Yet even here, we are likely to miss the real picture. The average salary is misleading as this does not reflect the distribution of wealth. For example, in the UK in the early 1990s, two-thirds of workers earned the average wage or below and only a third above. To talk about the “average” income, therefore, is to disguise remarkable variation. In the US, adjusting for inflation, average family income — total income divided by the number of families — grew 28% between 1979 and 1997. The median family income — the income of a family in the middle (i.e. the income where half of families earn more and half less) grew by only 10%. The median is a better indicator of how typical American families are doing as the distribution of income is so top heavy in the USA (i.e. the average income is considerably higher than the median). It should also be noted that the incomes of the bottom fifth of families actually fell slightly. In other words, the benefits of economic growth over nearly two decades have not trickled down to ordinary families. Median family income has risen only about 0.5% per year. Even worse, “just about all of that increase was due to wives working longer hours, with little or no gain in real wages.” [Paul Krugman, “For Richer”, Op. Cit.]
So if America does have higher average or per capita income than other advanced countries, it is simply because the rich are richer. This means that a high average income level can be misleading if a large amount of national income is concentrated in relatively few hands. This means that large numbers of Americans are worse off economically than their counterparts in other advanced countries. Thus Europeans have, in general, shorter working weeks and longer holidays than Americans. They may have a lower average income than the United States but they do not have the same inequalities. This means that the median European family has a standard of living roughly comparable with that of the median U.S. family — wages may even be higher.
As Doug Henwood notes, “[i]nternational measures put the United States in a disgraceful light. . . The soundbite version of the LIS [Luxembourg Income Study] data is this: for a country th[at] rich, [it] ha[s] a lot of poor people.” Henwood looked at both relative and absolute measures of income and poverty using the cross-border comparisons of income distribution provided by the LIS and discovered that “[f]or a country that thinks itself universally middle class [i.e. middle income], the United States has the second-smallest middle class of the nineteen countries for which good LIS data exists.” Only Russia, a country in near-total collapse was worse (40.9% of the population were middle income compared to 46.2% in the USA. Households were classed as poor if their incomes were under 50 percent of the national medium; near-poor, between 50 and 62.5 percent; middle, between 62.5 and 150 percent; and well-to-do, over 150 percent. The USA rates for poor (19.1%), near-poor (8.1%) and middle (46.2%) were worse than European countries like Germany (11.1%, 6.5% and 64%), France (13%, 7.2% and 60.4%) and Belgium (5.5%, 8.0% and 72.4%) as well as Canada (11.6%, 8.2% and 60%) and Australia (14.8%, 10% and 52.5%).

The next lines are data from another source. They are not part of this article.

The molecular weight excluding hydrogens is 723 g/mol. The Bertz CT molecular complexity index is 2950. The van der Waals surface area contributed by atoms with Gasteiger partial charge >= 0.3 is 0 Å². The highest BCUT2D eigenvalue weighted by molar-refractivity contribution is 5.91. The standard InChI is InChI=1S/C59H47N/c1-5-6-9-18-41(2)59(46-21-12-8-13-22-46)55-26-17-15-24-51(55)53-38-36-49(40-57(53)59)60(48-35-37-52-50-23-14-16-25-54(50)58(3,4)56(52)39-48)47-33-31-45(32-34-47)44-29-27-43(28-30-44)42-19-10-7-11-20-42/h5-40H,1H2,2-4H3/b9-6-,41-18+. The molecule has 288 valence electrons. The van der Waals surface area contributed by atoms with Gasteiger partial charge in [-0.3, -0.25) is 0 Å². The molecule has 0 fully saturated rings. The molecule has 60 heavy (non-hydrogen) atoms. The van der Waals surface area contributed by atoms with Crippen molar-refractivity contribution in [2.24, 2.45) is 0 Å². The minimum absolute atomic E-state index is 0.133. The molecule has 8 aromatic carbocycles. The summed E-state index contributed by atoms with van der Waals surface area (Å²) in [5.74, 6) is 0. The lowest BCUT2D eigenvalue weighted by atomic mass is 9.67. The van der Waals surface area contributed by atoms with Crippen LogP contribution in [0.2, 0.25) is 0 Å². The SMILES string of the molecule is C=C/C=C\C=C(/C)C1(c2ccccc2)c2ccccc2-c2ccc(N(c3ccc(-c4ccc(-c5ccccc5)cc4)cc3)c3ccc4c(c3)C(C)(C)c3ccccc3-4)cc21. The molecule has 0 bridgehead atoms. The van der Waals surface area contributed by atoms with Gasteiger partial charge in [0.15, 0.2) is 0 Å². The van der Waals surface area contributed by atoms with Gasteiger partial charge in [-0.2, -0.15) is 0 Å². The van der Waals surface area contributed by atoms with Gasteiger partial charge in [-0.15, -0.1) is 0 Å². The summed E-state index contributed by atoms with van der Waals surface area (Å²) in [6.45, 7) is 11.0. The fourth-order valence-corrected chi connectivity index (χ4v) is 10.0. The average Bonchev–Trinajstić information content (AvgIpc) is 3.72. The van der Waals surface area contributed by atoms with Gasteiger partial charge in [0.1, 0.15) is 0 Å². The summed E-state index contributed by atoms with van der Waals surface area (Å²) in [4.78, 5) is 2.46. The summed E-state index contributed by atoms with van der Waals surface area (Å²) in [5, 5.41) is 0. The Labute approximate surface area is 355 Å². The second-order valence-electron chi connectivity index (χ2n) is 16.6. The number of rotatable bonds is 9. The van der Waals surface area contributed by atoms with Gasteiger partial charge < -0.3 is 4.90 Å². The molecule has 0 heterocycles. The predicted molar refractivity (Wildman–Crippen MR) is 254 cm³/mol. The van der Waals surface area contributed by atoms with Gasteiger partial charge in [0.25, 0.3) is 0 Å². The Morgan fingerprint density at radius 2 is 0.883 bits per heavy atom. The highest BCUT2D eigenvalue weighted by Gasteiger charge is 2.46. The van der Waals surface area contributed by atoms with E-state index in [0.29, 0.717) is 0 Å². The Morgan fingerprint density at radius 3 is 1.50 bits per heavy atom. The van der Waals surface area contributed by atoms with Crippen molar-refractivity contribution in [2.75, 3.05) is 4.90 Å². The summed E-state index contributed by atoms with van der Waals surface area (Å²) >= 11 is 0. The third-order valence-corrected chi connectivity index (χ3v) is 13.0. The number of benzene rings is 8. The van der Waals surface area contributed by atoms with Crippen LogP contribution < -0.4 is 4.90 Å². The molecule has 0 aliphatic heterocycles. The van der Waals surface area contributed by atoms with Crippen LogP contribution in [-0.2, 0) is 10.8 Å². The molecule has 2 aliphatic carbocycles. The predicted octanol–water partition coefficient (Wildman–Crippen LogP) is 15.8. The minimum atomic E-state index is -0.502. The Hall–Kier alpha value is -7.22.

The reasons for this? Henwood states that the “reasons are clear — weak unions and a weak welfare state. The social-democratic states — the ones that interfere most with market incomes — have the largest [middles classes]. The US poverty rate is nearly twice the average of the other eighteen.” Needless to say, “middle class” as defined by income is a very blunt term (as Henwood states). It says nothing about property ownership or social power, for example, but income is often taken in the capitalist press as the defining aspect of “class” and so is useful to analyse in order to refute the claims that the free-market promotes general well-being (i.e. a larger “middle class”). That the most free-market nation has the worse poverty rates and the smallest “middle class” indicates well the anarchist claim that capitalism, left to its own devices, will benefit the strong (the ruling class) over the weak (the working class) via “free exchanges” on the “free” market (as we argue in section C.7, only during periods of full employment — and/or wide scale working class solidarity and militancy — does the balance of forces change in favour of working class people. Little wonder, then, that periods of full employment also see falling inequality — see James K. Galbraith’s Created Unequal for more details on the correlation of unemployment and inequality).
Of course, it could be objected that this relative measure of poverty and income ignores the fact that US incomes are among the highest in the world, meaning that the US poor may be pretty well off by foreign standards. Henwood refutes this claim, noting that “even on absolute measures, the US performance is embarrassing. LIS researcher Lane Kenworthy estimated poverty rates for fifteen countries using the US poverty line as the benchmark. . . Though the United States has the highest average income, it’s far from having the lowest poverty rate.” Only Italy, Britain and Australia had higher levels of absolute poverty (and Australia exceeded the US value by 0.2%, 11.9% compared to 11.7%). Thus, in both absolute and relative terms, the USA compares badly with European countries. [Doug Henwood, “Booming, Borrowing, and Consuming: The US Economy in 1999”, pp.120-33, Monthly Review, vol. 51, no. 3, pp. 129-31]